The essential, is, then to act with a great purity of intention, with an entire abandonment and a complete disinterestedness as regards sensible satisfactions.  Père Lhoumeau stresses the importance of this lesson as ‘very useful for the beginner and for those who are apt to think that their acts have no value unless accompanied by sensible sweetness.’  It is a commonplace of spirituality that union with God is achieved not through sentimental eagerness, a passing emotion, the fervour of an hour, but by a firm and permanent act of the will.

All her life Mary had a clear vision of the will and good pleasure of God.  It is this will, this divine good pleasure and not, in reality, our personal satisfaction which we must seek.  By an interior renunciation of our own intentions, of any reversion to ourselves, of any rights of possession, we assume the intentions of Mary.  And then, whether we have sensible sweetness or spiritual dryness, we shall be calm and content.  Mary will come when she thinks well, to console and delight us.

Poor little slave!’ says Blessed Grignion, ‘leave the Beatific Vision, the transports, the joys, the pleasures and the raptures to your Sovereign, and take as your own portion only a pure faith full of disgusts, distractions, weariness and dryness.’

It is very true that our faith is full of darkness, dryness, temptation.  We are on our way at night, and our only light is the distant gleam of the eternal light.  But that must suffice us.  A steadfast faith founded on revelation, a boundless confidence in the infallible word of God, an invincible hope in the promises of God the Father, and a love which knows no fear of hesitation, these must shine upon our acts, in our hearts, to fill them with God and impel them to Him.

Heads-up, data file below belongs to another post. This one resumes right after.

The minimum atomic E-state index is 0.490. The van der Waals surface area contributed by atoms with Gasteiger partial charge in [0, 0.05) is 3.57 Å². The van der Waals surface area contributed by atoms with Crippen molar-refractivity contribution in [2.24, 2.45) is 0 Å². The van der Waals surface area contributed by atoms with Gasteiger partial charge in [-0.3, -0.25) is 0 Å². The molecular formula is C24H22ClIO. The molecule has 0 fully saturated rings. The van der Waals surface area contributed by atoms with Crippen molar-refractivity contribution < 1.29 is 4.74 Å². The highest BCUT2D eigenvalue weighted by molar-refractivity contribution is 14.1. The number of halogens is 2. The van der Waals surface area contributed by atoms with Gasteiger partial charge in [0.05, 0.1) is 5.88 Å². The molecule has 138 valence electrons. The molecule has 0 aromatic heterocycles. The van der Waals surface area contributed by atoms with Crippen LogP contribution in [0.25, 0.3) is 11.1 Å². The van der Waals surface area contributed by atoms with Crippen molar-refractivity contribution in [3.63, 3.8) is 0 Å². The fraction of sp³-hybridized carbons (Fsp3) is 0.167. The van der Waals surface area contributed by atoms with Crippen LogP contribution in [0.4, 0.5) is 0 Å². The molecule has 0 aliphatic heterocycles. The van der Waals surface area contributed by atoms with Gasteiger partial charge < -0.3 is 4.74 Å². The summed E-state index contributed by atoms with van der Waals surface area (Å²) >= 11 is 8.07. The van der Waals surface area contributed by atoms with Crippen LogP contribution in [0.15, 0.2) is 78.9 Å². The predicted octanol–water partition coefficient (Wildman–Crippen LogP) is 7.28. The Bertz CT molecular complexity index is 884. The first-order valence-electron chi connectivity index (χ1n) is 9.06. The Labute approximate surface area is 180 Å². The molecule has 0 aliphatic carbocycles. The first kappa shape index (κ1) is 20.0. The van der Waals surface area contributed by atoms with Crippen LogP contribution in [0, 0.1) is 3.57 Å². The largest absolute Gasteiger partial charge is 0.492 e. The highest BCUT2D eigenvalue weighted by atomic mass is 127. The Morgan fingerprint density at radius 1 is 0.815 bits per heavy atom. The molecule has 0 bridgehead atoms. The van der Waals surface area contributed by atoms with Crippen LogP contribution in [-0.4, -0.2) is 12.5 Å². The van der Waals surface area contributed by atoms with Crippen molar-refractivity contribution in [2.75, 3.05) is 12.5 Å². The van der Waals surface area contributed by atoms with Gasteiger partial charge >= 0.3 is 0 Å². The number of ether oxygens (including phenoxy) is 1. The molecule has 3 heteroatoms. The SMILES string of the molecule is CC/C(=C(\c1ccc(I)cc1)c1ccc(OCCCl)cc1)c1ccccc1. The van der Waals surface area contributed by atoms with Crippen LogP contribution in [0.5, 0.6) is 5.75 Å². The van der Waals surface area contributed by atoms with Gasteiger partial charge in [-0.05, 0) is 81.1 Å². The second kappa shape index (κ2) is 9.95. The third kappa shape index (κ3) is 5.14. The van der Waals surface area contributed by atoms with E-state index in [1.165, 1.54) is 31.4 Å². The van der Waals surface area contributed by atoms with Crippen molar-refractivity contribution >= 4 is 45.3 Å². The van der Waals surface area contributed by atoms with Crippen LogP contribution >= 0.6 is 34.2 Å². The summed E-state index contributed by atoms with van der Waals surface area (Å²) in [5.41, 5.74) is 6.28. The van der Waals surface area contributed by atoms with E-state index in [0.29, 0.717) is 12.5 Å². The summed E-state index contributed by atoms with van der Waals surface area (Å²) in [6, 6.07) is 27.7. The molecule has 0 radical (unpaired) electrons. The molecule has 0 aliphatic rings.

Patience and submission in the faith with Mary: yet a little while and that slight veil which hides the vision from our eager sight will be rent, we shall see, we shall understand, we shall love.

While waiting for your flight to the pure light of glory, Christian soul, be at peace with Mary.  ‘Say, Amen, so be it! to all that Mary, your Heavenly Mistress does.’  Stay like a child, like a little slave at her feet, your gaze fixed upon her hands, her eyes, her lips, her heart, while you await her commands, her inspirations, her intentions, her maternal love.  ‘This is the best you can do for the present.’  Later on, the clear vision of glory, the contemplation of the Beatific Vision, the enjoyment of a cloudless, unmitigated bliss.  To-day let us be content with simple faith and obedient fulfillment of the will of God in Mary.  It is  difficult, but it is meritorious.

Let us love to recite often and reverently the prayer to Mary.  ‘May the continual sight of God fill my memory with His presence…I do not ask of thee either visions or revelations, or relish, or raptures, or even spiritual pleasures.  It is for thee to see clearly without any shadow, to taste without any bitterness…For my portion here below, I wish for no other joy but the one thou didst have here, that is to say, to believe in pure faith without relish or vision; to suffer joyously without consolation from creatures…The only grace I ask thee is that every day I may say three times: Amen, so be it.’

(To be continued.)